There have been conflicting reports on the relationship between subfoveal CT and age. Fujiwara et al. [13] reported that the CT in subjects younger than 10 years old was significantly thicker compared to other age groups, remained unchanged from 10 to 20 years of age, but then decreased gradually after age 30. However, in another study, it was reported that the subfoveal CT had no correlation with age in subjects younger than 60 years of age. [18] In this study, subjects aged 20-40 years old were recruited, and a correlation was observed between age and CT. There was a positive correlation between age and CT, which might be due to the duration of hypothyroidism. Previous studies on the mean subfoveal CT in healthy subjects reported a range from 241 to 372 μm. [10],[11],[12],[19] The mean subfoveal CT observed in the current study, which included only healthy subjects and hypothyroid patients 20-40 years of age, was 370 and 419 μm, respectively. The thicker subfoveal CT of healthy subjects in the current study is attributed to the inclusion of younger subjects with lower refractive error. Differences in the CT are not only due to pathological (polypoidal choroidal vasculopathy [20],[21] and central serous chorioretinopathy [22] ) and pharmaceutical (intravitreal ranibizumab [23] ) factors but also to age, [11],[19] axial length, [12],[19] refractive status, [12],[19] diurnal rhythm, [19] and the presence of hypothyroidism as shown here. The factors that most affect the subfoveal CT are still unknown. In the current homogenous study group, hypothyroidism appeared to affect CT significantly.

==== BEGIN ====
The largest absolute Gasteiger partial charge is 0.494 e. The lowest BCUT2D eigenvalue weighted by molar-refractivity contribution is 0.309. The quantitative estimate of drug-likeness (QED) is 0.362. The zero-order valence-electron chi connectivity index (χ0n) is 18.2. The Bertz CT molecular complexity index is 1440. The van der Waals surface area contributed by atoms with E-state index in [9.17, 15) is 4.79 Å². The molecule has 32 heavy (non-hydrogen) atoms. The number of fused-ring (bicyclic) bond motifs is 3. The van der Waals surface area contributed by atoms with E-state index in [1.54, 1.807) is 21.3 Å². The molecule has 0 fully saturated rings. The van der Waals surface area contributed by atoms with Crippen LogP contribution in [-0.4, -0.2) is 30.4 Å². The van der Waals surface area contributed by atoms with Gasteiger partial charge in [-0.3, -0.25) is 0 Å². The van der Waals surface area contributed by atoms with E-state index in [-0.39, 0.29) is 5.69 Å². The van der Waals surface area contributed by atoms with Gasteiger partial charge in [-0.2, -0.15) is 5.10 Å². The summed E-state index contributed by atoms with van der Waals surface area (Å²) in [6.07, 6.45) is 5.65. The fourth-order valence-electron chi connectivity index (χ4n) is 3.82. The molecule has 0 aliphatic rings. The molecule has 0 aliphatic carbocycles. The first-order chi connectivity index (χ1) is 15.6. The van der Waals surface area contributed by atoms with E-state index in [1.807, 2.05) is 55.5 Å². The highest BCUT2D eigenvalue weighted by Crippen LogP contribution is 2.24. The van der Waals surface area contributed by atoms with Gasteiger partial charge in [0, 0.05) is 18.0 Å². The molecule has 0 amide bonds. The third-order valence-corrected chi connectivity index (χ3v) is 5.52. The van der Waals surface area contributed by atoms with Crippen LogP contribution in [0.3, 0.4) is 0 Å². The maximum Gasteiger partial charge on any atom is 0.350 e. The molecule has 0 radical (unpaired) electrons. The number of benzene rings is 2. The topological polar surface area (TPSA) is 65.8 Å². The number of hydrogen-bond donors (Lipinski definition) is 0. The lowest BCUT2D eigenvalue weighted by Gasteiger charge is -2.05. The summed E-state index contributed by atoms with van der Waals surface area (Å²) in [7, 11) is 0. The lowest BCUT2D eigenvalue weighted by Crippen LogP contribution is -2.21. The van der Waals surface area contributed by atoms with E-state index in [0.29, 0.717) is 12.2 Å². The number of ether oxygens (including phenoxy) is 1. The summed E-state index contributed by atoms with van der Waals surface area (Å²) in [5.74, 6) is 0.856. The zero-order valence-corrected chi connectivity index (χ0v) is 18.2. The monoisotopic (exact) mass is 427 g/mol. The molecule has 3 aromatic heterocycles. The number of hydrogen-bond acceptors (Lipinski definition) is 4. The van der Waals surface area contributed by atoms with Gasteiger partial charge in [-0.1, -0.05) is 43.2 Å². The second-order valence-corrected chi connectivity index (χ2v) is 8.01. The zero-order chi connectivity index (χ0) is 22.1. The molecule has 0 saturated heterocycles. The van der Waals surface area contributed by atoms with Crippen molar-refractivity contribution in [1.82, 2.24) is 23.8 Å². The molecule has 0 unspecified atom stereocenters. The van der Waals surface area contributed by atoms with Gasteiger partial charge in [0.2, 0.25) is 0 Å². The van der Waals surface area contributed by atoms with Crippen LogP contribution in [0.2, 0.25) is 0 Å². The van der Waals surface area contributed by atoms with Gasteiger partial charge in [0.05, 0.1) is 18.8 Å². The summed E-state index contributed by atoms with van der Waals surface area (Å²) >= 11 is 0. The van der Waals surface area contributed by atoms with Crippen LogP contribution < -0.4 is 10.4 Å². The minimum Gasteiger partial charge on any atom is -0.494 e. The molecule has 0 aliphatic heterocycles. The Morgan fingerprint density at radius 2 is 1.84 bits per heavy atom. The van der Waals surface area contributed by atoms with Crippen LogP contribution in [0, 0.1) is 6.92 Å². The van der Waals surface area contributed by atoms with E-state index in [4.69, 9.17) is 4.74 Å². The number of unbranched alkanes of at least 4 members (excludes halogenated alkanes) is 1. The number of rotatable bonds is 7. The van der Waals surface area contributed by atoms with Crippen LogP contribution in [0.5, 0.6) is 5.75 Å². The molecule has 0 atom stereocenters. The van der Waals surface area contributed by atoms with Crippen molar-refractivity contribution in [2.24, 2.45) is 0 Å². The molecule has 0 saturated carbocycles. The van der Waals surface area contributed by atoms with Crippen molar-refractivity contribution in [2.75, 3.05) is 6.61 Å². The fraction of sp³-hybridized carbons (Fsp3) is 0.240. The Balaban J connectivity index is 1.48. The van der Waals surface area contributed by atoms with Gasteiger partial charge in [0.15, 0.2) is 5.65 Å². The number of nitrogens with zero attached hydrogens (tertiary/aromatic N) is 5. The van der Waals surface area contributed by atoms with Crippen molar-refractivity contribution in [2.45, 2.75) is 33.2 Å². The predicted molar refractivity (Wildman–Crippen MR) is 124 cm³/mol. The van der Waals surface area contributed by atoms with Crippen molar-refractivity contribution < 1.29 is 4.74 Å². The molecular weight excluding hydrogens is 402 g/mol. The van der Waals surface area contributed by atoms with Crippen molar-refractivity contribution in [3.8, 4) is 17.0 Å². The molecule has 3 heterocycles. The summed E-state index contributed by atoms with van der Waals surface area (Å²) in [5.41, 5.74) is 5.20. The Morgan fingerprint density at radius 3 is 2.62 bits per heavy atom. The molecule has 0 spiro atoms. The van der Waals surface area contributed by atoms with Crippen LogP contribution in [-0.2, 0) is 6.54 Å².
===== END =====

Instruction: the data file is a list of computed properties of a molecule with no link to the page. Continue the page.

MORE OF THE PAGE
It is plausible that the production of glycosaminoglycans and the accumulation of connective tissue matrix, which is characteristic of hypothyroidism, can lead to increase in the CT. Wittman reported increased interstitial connective tissue in hypothyroidism patients in a postmortem autopsy study. [24] There are also studies that emphasize the presence of increased capillary density in hypothyroid animals. [25],[26] This result may be due to an increased production of angiogenic factors. [27] Similarly, in hypothyroid rats, increased capillary density may result from increased renal levels of angiogenic factors, namely angiogenin and basic fibroblast growth factor. [28] It was observed that an increase in capillary density remained even after thyroid hormone replacement. [25] It was reported that inhibition of glycosaminoglycan accumulation by thyroid hormone is most likely due to a decrease in glycosaminoglycan synthesis rather than glycosaminoglycan degradation. [29] These studies support our results that report increased CT in all subgroups of hypothyroid patients including euthyroid patients. In the current study, despite euthyroid patients and healthy subjects having similar levels of IOP, BMI and serum lipid levels, the CT was still significantly thicker in this subgroup.